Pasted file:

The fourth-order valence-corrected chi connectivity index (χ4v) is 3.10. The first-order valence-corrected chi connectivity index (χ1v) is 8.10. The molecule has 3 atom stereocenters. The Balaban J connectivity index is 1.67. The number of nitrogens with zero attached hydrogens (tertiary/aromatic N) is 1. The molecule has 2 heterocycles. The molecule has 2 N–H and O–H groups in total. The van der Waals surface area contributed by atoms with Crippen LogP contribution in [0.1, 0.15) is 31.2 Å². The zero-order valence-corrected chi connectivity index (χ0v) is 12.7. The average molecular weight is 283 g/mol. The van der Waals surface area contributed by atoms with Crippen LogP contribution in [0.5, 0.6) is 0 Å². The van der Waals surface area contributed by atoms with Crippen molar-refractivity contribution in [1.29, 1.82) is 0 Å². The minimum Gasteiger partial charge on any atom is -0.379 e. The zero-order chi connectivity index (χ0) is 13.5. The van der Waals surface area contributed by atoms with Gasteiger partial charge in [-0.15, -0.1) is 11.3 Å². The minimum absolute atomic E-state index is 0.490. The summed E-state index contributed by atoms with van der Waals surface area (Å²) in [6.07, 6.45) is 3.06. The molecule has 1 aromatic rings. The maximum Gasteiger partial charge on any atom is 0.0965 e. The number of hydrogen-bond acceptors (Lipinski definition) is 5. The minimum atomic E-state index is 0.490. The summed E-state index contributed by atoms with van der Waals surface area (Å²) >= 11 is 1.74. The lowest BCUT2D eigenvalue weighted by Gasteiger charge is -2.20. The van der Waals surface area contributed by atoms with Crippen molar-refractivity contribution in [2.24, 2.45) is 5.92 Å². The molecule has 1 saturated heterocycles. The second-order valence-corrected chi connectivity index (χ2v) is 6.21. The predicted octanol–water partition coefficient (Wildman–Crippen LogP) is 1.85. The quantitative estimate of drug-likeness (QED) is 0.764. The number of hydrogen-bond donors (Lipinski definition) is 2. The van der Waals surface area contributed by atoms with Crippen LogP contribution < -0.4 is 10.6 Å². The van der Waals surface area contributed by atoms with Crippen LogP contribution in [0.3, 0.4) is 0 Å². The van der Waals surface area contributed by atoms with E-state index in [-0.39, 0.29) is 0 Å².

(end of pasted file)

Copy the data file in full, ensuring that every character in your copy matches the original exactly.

The fourth-order valence-corrected chi connectivity index (χ4v) is 3.10. The first-order valence-corrected chi connectivity index (χ1v) is 8.10. The molecule has 3 atom stereocenters. The Balaban J connectivity index is 1.67. The number of nitrogens with zero attached hydrogens (tertiary/aromatic N) is 1. The molecule has 2 heterocycles. The molecule has 2 N–H and O–H groups in total. The van der Waals surface area contributed by atoms with Crippen LogP contribution in [0.1, 0.15) is 31.2 Å². The zero-order valence-corrected chi connectivity index (χ0v) is 12.7. The average molecular weight is 283 g/mol. The van der Waals surface area contributed by atoms with Crippen LogP contribution in [0.5, 0.6) is 0 Å². The van der Waals surface area contributed by atoms with Crippen molar-refractivity contribution in [1.29, 1.82) is 0 Å². The minimum Gasteiger partial charge on any atom is -0.379 e. The zero-order chi connectivity index (χ0) is 13.5. The van der Waals surface area contributed by atoms with Gasteiger partial charge in [-0.15, -0.1) is 11.3 Å². The minimum absolute atomic E-state index is 0.490. The summed E-state index contributed by atoms with van der Waals surface area (Å²) in [6.07, 6.45) is 3.06. The molecule has 1 aromatic rings. The maximum Gasteiger partial charge on any atom is 0.0965 e. The number of hydrogen-bond acceptors (Lipinski definition) is 5. The minimum atomic E-state index is 0.490. The summed E-state index contributed by atoms with van der Waals surface area (Å²) >= 11 is 1.74. The lowest BCUT2D eigenvalue weighted by Gasteiger charge is -2.20. The van der Waals surface area contributed by atoms with Crippen molar-refractivity contribution in [2.24, 2.45) is 5.92 Å². The molecule has 1 saturated heterocycles. The second-order valence-corrected chi connectivity index (χ2v) is 6.21. The predicted octanol–water partition coefficient (Wildman–Crippen LogP) is 1.85. The quantitative estimate of drug-likeness (QED) is 0.764. The number of hydrogen-bond donors (Lipinski definition) is 2. The van der Waals surface area contributed by atoms with Crippen LogP contribution < -0.4 is 10.6 Å². The van der Waals surface area contributed by atoms with Crippen LogP contribution in [0.3, 0.4) is 0 Å². The van der Waals surface area contributed by atoms with E-state index in [-0.39, 0.29) is 0 Å².